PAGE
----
The Tax Implications of US Immigration
Moving to the United States has a number of important tax implications, some more obvious than others. The implications of becoming a U.S. tax resident include:
- Federal and state income tax implications
- U.S. tax compliance implications (U.S. income tax returns)
- State and local tax compliance implications (state tax returns)
- Gift and estate tax implications
In this blog, we focus on some examples of tax planning methods available to U.S. immigrants in order to help minimize the impact of transitioning to the U.S. system of worldwide taxation.
Below is a very brief description of some of the more common methods:
Acceleration of Income Prior to Immigration
This involves the realization of income, to the extent possible, prior to immigration, so that such income will not be subject to U.S. federal income taxation. Generally, this involves collecting outstanding amounts that may be due for personal or other services.
Also, if you own a profitable company, you can have the company distribute its accumulated earnings prior to the immigration year.
“Basis Step Up” For Appreciated Assets
This involves reducing or eliminating the difference between the individual’s tax basis and fair market value in each of his assets prior to immigration, so that, among other things, the sale of such assets will not result in a taxable gain for U.S. tax purposes.
Methods used to accomplish this include the sale and repurchase of foreign property and the actual or deemed liquidation of foreign companies.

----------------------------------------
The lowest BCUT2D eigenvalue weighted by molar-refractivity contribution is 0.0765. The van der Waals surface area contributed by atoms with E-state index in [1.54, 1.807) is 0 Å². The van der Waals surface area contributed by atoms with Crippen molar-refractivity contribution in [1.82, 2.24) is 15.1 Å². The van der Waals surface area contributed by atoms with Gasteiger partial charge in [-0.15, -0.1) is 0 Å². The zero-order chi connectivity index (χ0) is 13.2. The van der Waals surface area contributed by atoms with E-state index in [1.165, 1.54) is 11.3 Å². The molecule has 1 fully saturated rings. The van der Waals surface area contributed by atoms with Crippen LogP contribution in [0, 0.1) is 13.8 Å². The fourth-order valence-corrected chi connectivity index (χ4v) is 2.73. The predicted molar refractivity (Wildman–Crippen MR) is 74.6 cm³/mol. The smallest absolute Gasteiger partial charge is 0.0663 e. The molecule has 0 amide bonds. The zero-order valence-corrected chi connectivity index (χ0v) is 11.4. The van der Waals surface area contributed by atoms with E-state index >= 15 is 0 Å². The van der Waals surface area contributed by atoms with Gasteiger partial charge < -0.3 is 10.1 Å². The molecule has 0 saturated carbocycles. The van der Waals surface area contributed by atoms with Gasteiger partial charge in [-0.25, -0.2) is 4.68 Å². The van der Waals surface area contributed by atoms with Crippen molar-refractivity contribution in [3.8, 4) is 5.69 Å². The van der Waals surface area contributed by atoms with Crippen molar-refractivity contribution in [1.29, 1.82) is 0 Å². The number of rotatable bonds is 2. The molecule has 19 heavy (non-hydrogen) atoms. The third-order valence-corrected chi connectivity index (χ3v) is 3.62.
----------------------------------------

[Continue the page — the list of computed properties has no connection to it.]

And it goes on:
Gifts to Family Members Before Moving to the US
Similar to a sale, another method of minimizing the effects of the U.S. system of worldwide taxation would be to gift any non-U.S. assets to other people prior to moving to the United States. The form of consideration could be either a cash or a note.
CFC/PFIC/GILTI Tax Planning
Individuals should consider reducing or otherwise restructuring their interests in foreign corporations so as not to run afoul of the CFC or GILTI anti-deferral provisions. These provisions are designed to prevent the deferral of U.S. taxation via low-taxed foreign companies.
You should also consider selling your interests in PFICs, unless certain U.S. tax elections are available, to avoid the onerous default PFIC rules.
How We Can Help
Please keep in mind that the above list does not nearly include all of the different options available when it comes to pre-immigration tax planning.
If you are interested in immigrating to the United States and would like to manage your tax planning, please contact Expat Tax Professionals and we will be happy to assist you and review your situation.